A violent incident during baseball practice in Virginia is raising questions about politicians' safety.
Republican Congressman Steve Scalise brought his own security detail to baseball practice Wednesday, which is protocol for someone in his position. The Louisiana representative also serves as House Majority Whip.
Capitol police officers confronted the suspect and eventually shot him. Had they not, the shooting could have been far worse, officials said.
Many politicians go to events without an added layer of security. While it may present a risk, there simply aren't enough resources to make sure every politician is guarded.
Representative Mike Coffman is concerned about the potential for violence. He's working closely with law enforcement officials in Colorado to make sure his events are safe for everybody, he said.
"I'm doing an 'in-person' town hall in August," Rep. Coffman said. "This is very new to us, we're not used to having security when we go off Capitol Hill."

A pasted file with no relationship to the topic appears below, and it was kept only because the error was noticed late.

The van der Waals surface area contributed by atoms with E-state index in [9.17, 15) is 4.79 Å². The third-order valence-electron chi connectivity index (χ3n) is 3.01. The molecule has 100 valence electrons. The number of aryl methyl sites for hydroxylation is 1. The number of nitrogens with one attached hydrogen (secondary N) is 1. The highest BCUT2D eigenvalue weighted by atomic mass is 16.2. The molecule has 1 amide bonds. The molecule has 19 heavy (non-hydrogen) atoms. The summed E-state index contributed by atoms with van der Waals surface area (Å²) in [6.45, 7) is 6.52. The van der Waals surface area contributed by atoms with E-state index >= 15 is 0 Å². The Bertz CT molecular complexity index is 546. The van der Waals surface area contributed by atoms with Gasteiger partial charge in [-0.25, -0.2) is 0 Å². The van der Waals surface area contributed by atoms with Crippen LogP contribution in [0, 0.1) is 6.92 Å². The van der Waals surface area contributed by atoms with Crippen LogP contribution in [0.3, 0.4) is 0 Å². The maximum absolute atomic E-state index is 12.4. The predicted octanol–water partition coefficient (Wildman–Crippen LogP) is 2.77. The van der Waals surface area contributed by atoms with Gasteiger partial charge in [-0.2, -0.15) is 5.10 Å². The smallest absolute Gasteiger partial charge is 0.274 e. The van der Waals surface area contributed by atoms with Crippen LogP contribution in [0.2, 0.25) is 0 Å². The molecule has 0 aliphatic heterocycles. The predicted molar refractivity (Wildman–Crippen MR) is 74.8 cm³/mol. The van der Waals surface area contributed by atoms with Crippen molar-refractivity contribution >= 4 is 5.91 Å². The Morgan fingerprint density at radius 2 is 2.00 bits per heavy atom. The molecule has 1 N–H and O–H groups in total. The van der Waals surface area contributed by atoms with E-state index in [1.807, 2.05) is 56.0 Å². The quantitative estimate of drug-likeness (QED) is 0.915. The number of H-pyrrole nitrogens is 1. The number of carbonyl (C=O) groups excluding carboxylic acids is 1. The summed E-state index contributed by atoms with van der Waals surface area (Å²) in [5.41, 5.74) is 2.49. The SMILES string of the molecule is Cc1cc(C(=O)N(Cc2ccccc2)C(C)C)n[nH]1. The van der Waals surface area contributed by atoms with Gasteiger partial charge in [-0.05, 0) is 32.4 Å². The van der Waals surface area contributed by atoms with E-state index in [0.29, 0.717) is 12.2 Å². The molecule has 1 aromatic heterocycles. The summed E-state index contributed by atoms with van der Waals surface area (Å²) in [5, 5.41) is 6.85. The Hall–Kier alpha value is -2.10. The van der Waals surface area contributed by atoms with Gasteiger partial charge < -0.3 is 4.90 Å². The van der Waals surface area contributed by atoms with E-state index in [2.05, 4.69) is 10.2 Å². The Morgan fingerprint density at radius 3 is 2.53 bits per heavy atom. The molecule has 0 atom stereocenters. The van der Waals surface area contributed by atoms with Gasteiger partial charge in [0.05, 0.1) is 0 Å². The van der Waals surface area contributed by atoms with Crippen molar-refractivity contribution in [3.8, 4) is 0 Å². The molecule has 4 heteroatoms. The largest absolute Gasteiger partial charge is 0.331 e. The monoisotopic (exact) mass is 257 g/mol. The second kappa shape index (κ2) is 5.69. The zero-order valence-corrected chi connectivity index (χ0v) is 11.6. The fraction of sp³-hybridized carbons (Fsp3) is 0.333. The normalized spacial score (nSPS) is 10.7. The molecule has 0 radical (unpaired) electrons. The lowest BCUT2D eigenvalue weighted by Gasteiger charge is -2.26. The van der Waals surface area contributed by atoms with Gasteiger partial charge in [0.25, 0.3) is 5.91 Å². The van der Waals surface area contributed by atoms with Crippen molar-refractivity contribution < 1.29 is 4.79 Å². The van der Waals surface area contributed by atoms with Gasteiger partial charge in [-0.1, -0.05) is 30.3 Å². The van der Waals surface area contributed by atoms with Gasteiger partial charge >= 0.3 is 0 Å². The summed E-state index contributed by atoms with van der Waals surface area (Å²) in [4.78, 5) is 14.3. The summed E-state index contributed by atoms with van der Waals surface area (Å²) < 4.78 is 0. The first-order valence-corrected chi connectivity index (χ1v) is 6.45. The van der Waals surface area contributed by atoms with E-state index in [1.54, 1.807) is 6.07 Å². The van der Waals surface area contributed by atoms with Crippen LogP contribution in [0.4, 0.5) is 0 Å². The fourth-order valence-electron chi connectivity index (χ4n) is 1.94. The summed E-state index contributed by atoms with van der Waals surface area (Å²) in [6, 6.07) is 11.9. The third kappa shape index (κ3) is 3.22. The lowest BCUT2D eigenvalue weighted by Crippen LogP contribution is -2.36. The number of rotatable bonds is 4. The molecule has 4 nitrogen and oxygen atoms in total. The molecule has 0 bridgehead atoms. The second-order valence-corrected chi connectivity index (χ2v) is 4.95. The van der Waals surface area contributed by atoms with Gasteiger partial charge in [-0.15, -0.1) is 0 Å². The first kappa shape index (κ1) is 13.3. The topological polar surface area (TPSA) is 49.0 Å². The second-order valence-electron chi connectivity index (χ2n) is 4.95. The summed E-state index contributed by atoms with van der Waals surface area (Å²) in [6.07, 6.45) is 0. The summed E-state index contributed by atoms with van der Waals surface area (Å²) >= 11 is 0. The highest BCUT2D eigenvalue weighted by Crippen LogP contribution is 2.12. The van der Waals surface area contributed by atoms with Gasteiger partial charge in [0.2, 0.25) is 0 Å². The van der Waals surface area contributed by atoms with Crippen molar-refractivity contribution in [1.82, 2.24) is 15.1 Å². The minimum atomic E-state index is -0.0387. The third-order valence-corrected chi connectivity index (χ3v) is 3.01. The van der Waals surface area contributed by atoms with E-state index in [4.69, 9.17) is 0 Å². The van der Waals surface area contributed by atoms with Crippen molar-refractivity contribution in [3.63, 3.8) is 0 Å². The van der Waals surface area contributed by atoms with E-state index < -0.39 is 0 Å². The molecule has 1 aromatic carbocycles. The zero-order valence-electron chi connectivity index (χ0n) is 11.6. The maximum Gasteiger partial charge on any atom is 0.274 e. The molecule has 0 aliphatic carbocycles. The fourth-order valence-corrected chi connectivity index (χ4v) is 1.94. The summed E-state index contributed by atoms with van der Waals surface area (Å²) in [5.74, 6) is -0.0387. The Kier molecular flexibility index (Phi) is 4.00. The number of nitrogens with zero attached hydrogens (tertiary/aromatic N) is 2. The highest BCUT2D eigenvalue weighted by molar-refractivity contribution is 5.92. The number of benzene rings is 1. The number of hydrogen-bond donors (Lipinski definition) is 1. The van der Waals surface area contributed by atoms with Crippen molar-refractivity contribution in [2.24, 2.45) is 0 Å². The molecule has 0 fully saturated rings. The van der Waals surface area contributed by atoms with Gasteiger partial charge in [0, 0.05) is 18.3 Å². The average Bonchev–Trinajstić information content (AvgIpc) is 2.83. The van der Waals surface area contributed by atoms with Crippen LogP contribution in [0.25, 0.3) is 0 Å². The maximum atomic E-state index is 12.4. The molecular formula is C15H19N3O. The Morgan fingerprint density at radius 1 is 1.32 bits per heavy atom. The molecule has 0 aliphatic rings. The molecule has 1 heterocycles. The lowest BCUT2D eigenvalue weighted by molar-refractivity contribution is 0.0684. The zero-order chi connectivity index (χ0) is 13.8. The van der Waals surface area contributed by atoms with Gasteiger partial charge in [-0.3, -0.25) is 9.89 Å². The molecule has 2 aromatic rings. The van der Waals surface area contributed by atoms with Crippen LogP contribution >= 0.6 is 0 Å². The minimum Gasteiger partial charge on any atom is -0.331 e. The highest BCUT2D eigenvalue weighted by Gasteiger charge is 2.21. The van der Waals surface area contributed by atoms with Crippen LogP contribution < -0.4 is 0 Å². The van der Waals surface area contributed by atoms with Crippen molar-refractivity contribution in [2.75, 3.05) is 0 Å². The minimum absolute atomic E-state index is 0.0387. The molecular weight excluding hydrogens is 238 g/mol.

In fact, Scalise was the only Republican with a security detail during practice for the Congressional Baseball Game.
"Had Steve Scalise missed practice today, there would have been no security detail there," Rep. Coffman said. "There's no question the carnage would have been enormous."
Experts say it's up to individual politicians to determine whether their events need security.
The shooting speaks to a bigger concern among Americans, political analyst Floyd Ciruli says.
"I think there's a general feeling right now that we have so raised the rhetoric that it may be triggering some things that wouldn't happen ordinarily," he said.